Note: The information in this post comes from NAMI, Mental Health America and the Veterans Administration.
Anxiety is the most common form of mental illness in the U.S., affecting 14% of the population before the pandemic. The KFF Health Tracking Poll from June 2020 reported that the number had risen to 40% of adults during 2020. Typically, the National Institutes of Health reports that 18% of adults and 8% of children and teenagers have anxiety.
Anxiety disorders are a group of related conditions, each with unique symptoms. All the types of anxiety disorders do have three major things in common:
- Extreme fear and dread, even when there is nothing to provoke it
- Emotional distress that affects daily life
- A tendency to avoid situations that bring on anxiety
Anxiety also can be an early warning sign of a relapse in other forms of mental illness, including schizophrenia.
People suffering from anxiety disorders typically experience one or more of the following symptoms:
- Mood and thinking: Worry or concern, fear, irritability, or difficulty concentrating.
- Behavior: Avoidance of feared situations, escape from unpleasant situations, trembling, and agitation (such as pacing)
- Increased arousal: Perspiration, heart palpitations, muscular tension, butterflies in stomach, mild nausea, dizziness, shortness of breath, headaches, sweating, tremors or twitches, frequent urination, diarrhea, insomnia and fatigue
The most common types of anxiety disorders include:
Generalized Anxiety Disorder (GAD)
GAD produces chronic, exaggerated worrying about everyday life. This worrying can consume hours each day, making it hard to concentrate or finish daily tasks. A person with GAD may become exhausted by worry and experience headaches, tension or nausea.
Social Anxiety Disorder
More than shyness, this disorder causes intense fear about social interaction, often driven by irrational worries about humiliation (e.g. saying something stupid or not knowing what to say). Someone with social anxiety disorder may not take part in conversations, contribute to class discussions or offer their ideas, and may become isolated. Panic attacks are a common reaction to anticipated or forced social interaction.
This disorder is characterized by panic attacks and sudden feelings of terror sometimes striking repeatedly and without warning. Often mistaken for a heart attack, a panic attack causes powerful physical symptoms including chest pain, heart palpitations, dizziness, shortness of breath and stomach upset.
We all tend to avoid certain things or situations that make us uncomfortable or even fearful. But for someone with a phobia, certain places, events or objects create powerful reactions of strong, irrational fear. Most people with specific phobias have several things that can trigger those reactions. To avoid panic, they will work hard to avoid their triggers. Depending on the type and number of triggers, attempts to control fear can take over a person’s life.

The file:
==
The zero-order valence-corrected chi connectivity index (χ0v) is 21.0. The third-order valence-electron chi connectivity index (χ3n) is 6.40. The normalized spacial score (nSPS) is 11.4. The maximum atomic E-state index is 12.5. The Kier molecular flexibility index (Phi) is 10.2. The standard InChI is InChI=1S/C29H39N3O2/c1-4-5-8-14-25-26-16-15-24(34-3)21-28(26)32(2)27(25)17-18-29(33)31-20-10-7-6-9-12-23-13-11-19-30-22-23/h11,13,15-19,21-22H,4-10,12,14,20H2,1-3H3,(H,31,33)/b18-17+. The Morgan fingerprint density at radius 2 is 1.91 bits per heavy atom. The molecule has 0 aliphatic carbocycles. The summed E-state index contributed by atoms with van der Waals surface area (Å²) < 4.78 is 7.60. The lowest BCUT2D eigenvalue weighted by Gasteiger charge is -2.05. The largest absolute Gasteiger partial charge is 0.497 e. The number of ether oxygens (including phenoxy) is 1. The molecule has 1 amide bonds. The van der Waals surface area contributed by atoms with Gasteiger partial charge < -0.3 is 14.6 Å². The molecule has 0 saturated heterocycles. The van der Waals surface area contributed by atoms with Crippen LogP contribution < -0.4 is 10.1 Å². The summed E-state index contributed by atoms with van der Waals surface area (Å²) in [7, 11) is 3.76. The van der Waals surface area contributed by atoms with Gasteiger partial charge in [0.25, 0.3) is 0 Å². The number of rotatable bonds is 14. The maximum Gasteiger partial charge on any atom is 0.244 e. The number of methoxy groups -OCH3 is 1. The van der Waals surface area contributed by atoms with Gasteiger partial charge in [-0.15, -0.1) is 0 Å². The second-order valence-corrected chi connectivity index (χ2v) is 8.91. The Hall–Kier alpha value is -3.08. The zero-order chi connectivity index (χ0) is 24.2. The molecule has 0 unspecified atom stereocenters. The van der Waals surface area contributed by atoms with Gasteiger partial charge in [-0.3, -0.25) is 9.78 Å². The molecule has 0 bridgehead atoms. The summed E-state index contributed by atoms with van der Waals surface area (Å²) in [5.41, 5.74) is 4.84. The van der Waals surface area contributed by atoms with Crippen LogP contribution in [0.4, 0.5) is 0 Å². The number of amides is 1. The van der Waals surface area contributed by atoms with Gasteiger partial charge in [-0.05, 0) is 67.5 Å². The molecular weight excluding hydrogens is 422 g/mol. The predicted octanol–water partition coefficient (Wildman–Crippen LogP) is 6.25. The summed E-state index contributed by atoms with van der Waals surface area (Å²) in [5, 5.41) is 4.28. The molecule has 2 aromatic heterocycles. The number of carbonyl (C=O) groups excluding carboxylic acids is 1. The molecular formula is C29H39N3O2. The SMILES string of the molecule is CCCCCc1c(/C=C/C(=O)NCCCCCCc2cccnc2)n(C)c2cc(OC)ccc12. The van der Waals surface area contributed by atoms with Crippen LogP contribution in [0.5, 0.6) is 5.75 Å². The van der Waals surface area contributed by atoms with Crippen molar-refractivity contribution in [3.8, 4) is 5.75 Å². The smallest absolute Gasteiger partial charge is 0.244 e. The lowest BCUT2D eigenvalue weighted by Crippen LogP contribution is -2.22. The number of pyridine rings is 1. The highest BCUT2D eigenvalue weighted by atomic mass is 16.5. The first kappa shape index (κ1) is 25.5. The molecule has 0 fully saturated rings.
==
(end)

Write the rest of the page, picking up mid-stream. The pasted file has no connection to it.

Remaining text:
Causes of Anxiety Disorders
Scientists believe that many factors combine to cause anxiety disorders:
- Genetics. Studies support the evidence that anxiety disorders “run in families,” as some families have a higher-than-average amount of anxiety disorders among relatives.
- Environment. A stressful or traumatic event such as abuse, death of a loved one, violence or prolonged illness is often linked to the development of an anxiety disorder.
Physical symptoms of an anxiety disorder can be easily confused with other medical conditions, like heart disease or hyperthyroidism. Therefore, a doctor will likely perform an evaluation involving a physical examination, an interview and lab tests. After ruling out an underlying physical illness, a doctor may refer a person to a mental health professional for evaluation.
Because different anxiety disorders have their own distinct symptoms, each type has its own treatment plan. Common types of treatment include:
- Psychotherapy, including cognitive behavioral therapy
- Medications, including antianxiety medications and antidepressants
- Complementary health approaches, including stress and relaxation techniques
Leading a balanced lifestyle helps us manage symptoms. The suggestions from people who have lived experience with anxiety are similar to those who live with depression:
Learn all you can. Learn about your loved one’s mental illness, our own anxiety, and the many treatment options available. Connect with other people experiencing anxiety in support groups or meetings. Attend local conferences and conventions. Build a personal library of useful websites and helpful books. Learning is an active thing we can do that gives us a feeling of control.
Recognize early symptoms. Identify possible warning signs and triggers that may aggravate your symptoms.
Partner with your health care providers. Give your health care provider all the information he or she needs to help you recover—including any reactions to medications, your symptoms or any triggers you notice. Develop trust and communicate openly.
Avoid drugs and alcohol.
Get physically healthy.
Anxiety is common. Especially in difficult times. As a caregiver of a person with a mental illness, you are likely to experience it occasionally. Be sure to take it seriously. You have to help yourself first before you can help the people you love.